Breaking Ground 112 - Skydiving: My Unforgettable AdventureBy Sarah Cripps, Upper Cumberland development district, TN Council on Developmental Disabilities
In 1972, I was born with a bilateral cleft lip and palate and with bilateral anophthalmia (that is to say, without any globes in my eyes and without any vision). From an early age, I developed the philosophy that life is to be experienced fully with all of my intact senses.
In 1982, I saw a movie that changed my life. It was a biopic about the blind actor and musician, Tom Sullivan, entitled “If You Could See What I Hear.” By watching this movie, I learned that Tom Sullivan had skydived despite his total blindness.
I made a vow to myself that someday, I, too, would skydive.
On Saturday, November 28, 2020, I finally realized my long-held dream of skydiving when I took a tandem jump at the Tullahoma airfield. I purposely did not inform my parents or sisters in advance of my tandem jump because I feared that some of them would attempt to discourage me. They would learn about it once it was over, one way or the other, I decided. That morning, I telephoned my husband and informed him that I would be skydiving. Obviously, Mack, being the cautious and prudent sort, was apprehensive and a bit nervous, but he wished me luck in my endeavor.
My research informed my decision to skydive only in Tullahoma. I knew that many of the instructors there had served as soldiers and jumpers in the United States Army's vaunted 101st Airborne Division at Fort Campbell.
The previous day, I had telephoned a close friend and cryptically asked her if she would be able to drive me to "an appointment in Tullahoma" on Saturday. She agreed to drive me and, fortunately, didn't ask me to elaborate.
Once my friend picked me up on Saturday morning and we were well underway, I disclosed my planned skydive.
Upon arrival at the airfield, I went inside and paid for my tandem jump. I also paid for a videographer to capture my tandem jump for posterity.
I decided not to inform the registration clerk of my blindness because I did not want this to be a roadblock for me. I had come too far at this point and would not be denied.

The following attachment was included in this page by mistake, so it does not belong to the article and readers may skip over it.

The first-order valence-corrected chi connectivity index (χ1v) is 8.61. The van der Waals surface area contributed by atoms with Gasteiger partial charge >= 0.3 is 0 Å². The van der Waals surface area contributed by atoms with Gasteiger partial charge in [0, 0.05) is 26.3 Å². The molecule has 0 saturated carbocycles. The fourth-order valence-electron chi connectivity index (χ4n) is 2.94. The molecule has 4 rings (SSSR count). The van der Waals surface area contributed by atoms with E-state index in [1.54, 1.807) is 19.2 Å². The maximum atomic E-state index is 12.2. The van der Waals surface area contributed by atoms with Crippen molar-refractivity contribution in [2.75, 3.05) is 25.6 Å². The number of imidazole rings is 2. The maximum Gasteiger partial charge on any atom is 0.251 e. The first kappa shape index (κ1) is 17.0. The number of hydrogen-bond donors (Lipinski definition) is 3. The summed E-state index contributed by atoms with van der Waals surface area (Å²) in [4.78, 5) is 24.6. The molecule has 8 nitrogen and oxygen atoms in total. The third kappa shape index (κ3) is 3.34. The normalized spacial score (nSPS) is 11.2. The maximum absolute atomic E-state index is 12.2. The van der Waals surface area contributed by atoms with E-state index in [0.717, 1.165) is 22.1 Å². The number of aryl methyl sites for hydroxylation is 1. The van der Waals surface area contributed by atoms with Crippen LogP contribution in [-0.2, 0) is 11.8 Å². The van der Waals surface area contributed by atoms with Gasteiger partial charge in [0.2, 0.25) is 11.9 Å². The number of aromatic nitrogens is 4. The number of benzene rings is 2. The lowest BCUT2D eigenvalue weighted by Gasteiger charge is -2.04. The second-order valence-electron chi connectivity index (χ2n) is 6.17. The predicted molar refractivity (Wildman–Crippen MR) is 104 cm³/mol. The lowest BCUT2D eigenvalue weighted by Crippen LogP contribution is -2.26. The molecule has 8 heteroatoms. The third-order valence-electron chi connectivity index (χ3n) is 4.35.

I then met my instructor, and he satisfied all of my prerequisites: He was a former soldier with the 101st Airborne Division, and he had numerous successful jumps under his belt. When I revealed to my instructor that I was totally blind, he replied, "Okay, no worries. You'll be fine."
One of my primary concerns that day was to ensure that I did not lose my prosthetic eyes during the free fall. Therefore, after arriving at the airfield, I purchased some high-quality, sturdy goggles to ensure that my prostheses remained in place. After this, I was as prepared as I possibly could be.
I felt a pit in the bottom of my stomach as I boarded the aircraft. We began our ascent to our jumping altitude of 14,000 feet, nearly three miles up into the atmosphere. My instructor explained that due to the high speed of our descent during the free fall, and because of the rushing wind in our ears, we would not be able to communicate verbally until the parachute had been deployed and we were under canopy. He came up with a system of communication for the two of us that involved him tapping me different numbers of times on my left and right shoulders. This is how he would direct me as to what actions I needed to take. My instructor also explained what I would need to do when exiting the aircraft.